In accordance with her impassioned nature, many of Rukeyser's earlier poems contain an intrepidness and exhortative voice that will surely be remembered. "Her intense tone, angry but also tender, jubilant, even exalted, which was to be dominant throughout her career, [was] already apparent in her first book," stated Turner; in it "she makes little use of silence." Some critics were inspired by this vigor. Poetry contributor John Malcolm Brinnin explained that with the publication of Theory of Flight, winner of the Yale Younger Poets Prize, "American poetry found its first full-blown expression of the rebellious temper that prevailed on American campuses and among the younger intellectuals. Its success was immediate. . . . Rukeyser was praised for the ruggedness of her technique, her experimentalism, and for the powerful utterance which, from a woman, seemed unique." Other critics could do without her brashness. "This passionate, innocent young woman . . . talks so noisily and so hurriedly that it never occurs to her that other people have seen these things before, and have learned to speak more calmly," wrote Michael Roberts in his Spectator review of Theory of Flight. When Turner remarked in her Dictionary of Literary Biography essay that Rukeyser would probably not be remembered as one of this century's greatest American poets, she based this statement, at least in part, on her belief that Rukeyser "wrote too much that was intense but fuzzy, trusting intensity to create a magic rather than selecting and juxtaposing fresh powerful words or images. But at times she was able to find the right image." Other critics of Rukeyser's early collections felt stimulated by her energy but, like Turner, professed that Rukeyser's methods needed perfecting. As one Kirkus Reviews contributor put it, "[Rukeyser] has achieved considerable reputation among those to whom lucidity is not a necessary factor."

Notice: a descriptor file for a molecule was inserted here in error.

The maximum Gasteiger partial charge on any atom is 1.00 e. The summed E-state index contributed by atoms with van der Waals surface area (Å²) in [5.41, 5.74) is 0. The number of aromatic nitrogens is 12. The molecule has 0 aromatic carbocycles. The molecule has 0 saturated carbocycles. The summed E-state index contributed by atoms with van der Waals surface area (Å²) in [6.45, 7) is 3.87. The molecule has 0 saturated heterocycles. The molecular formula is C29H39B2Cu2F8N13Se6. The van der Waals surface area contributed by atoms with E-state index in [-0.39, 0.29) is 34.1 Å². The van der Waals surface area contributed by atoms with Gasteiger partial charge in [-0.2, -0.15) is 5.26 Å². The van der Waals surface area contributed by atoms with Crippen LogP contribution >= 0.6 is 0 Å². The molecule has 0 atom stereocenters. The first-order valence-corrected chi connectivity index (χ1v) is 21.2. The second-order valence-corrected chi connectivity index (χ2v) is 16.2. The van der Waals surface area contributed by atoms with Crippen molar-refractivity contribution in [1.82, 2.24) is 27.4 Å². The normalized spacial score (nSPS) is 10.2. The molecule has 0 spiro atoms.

Although Rukeyser's early poetic voice tended toward that of a sloganist, most critics sense that with time Rukeyser was able to develop greater sophistication and control in her poetry. Whereas Anne Stevenson commented in her New York Times Book Review critique of The Collected Poems that Rukeyser "seems to have been born poetically full-grown," others considered various developments in Rukeyser's craft important enough to analyze in their reviews. Brinnin, for instance, explains that "one of the most interesting phases of the transformation of the social poet in years of stress is the change in his use of language. In the case of Muriel Rukeyser, it moves from that of simple declarative exhortation, in the common phrases of the city man, to that of a gnarled, intellectual, almost private observation. In her earlier usage, images are apt to be simple and few; the whole approach is apt to be through the medium of urban speech. In the latter work, images become those of the psychologist, or of the surrealist, charged with meaning and prevalent everywhere." Albeit, her conviction was still strong, Brinnin added. Along the same lines, Turner found the later Rukeyser more relaxed, less rhetorical, "and though the poems still end firmly with clearly stated, strong opinions, they are less likely to pummel their readers."